Researchers have also noticed a pattern of infidelity divorces happening more often after the first two years of marriage, which is why 10% of marriages that end in divorce only last up to two years. However, infidelity can also be a cause for divorce at any stage of a marriage.

 “Gray” Divorce Is on the Rise in Florida

The rate of divorce is highest among couples that have been together for two years or less, but that doesn’t mean that only couples in their 20s or 30s are heading to the courtroom. “Gray” divorce is becoming a more common trend. In fact, the rate of over-50 couples seeking a divorce has doubled since the 1990s. The rate of over-65 couples seeking a divorce has tripled since that time.

The rise in “gray” divorce is due to a lot of factors, including:

  • Baby Boomers have entered the 50+ age group in the past 25 years, and there are a lot of them
  • Society has become less shocked by divorce in general
  • People are living longer

As adults are making the decision to get married later (a trend that possibly stems from the higher rate of divorce,) divorces are also happening later in marriages.

Couples in their 50s and 60s may also have had previous marriages in the past. Couples with partners who were married once or twice before are significantly more likely to get divorced. Additionally – and this may be shocking – but men and women over the age of 55 are more likely to engage in infidelity.

The divorce rate for over-40 couples has also risen since the 1990s, but not as dramatically as “gray” divorces.

Other Age Factors That May Increase Chances of Divorce

Your current age may not be the only number that influences the chances of a divorce. The age when you decided to get married may also increase your chances of separating.

Women who get married between the ages of 15-20, or 45 and over, are most likely to see their marriages end in divorce. If the woman is getting married to a man who has been divorced before, they are also likely to end up separated.

The age of your children may also increase your chances of getting a divorce. Couples have children at many stages of their marriage, but as children get older, the likelihood for divorce increases. Waiting until children are adults not only allows the children to handle the separation more maturely, there will also be less questions about child support and time sharing issues once children turn 18.

Seeking a Divorce? Call an Affordable Florida Family Lawyer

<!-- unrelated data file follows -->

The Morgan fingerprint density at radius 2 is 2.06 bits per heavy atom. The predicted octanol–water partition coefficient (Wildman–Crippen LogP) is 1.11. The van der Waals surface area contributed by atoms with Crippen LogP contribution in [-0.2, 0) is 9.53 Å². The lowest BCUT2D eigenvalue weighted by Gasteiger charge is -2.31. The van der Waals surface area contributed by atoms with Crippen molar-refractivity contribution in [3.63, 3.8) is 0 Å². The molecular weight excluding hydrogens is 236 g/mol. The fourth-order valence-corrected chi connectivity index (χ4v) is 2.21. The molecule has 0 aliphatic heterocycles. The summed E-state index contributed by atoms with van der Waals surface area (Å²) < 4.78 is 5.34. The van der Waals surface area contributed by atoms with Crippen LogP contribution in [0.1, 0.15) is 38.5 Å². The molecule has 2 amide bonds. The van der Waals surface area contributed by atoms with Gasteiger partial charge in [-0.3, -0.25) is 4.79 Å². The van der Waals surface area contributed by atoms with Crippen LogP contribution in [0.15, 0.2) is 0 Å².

No matter what age you are or how long you have been married, you deserve to have a fair and speedy divorce trial.

Don’t let the fear of high costs or a spiteful spouse get in the way. There are Florida family lawyers who offer affordable rates and fight to get you a fair share in your divorce. Reach out today for a free consultation about your divorce options.

The post When Are Florida Couples Most Likely to Get Divorced? appeared first on .

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If you’re thinking about divorce and you’re 50 or older, there are a number of things that are essential for you to consider before you go through with it.

Late life divorce isn’t easy for anyone, but if you go into it armed with all the knowledge you can acquire, you’ll be better prepared for the road ahead.

Ready? Let’s dive in.

Your Emotional Health May Suffer

Divorce is tough on people of all ages, but it can be even tougher for people age 50 and up for several reasons.

If you’ve lived with your spouse for decades, it can be harder to adjust to living alone and feelings of loneliness. You may miss the companionship your spouse provided in social situations. Simply put, there’s a co-dependence that tends to develop over such a long period of time, and most people find they need to work hard to overcome it.

That being said, it can be done. Give yourself time for your emotions to heal and time to adjust to all the changes. Many people come out stronger and feel better about themselves on the other side of their divorce.

Your Career May Be Affected

If one spouse has been out of the workforce for a while, re-entering it can be more challenging as an older adult.

Even if you are able to secure a job, it may not pay as much as you like. Consult with a career counselor to determine your strengths and possibly pursue educational opportunities before applying for jobs. Remember, an alimony payment can go toward educational costs. Speaking of which…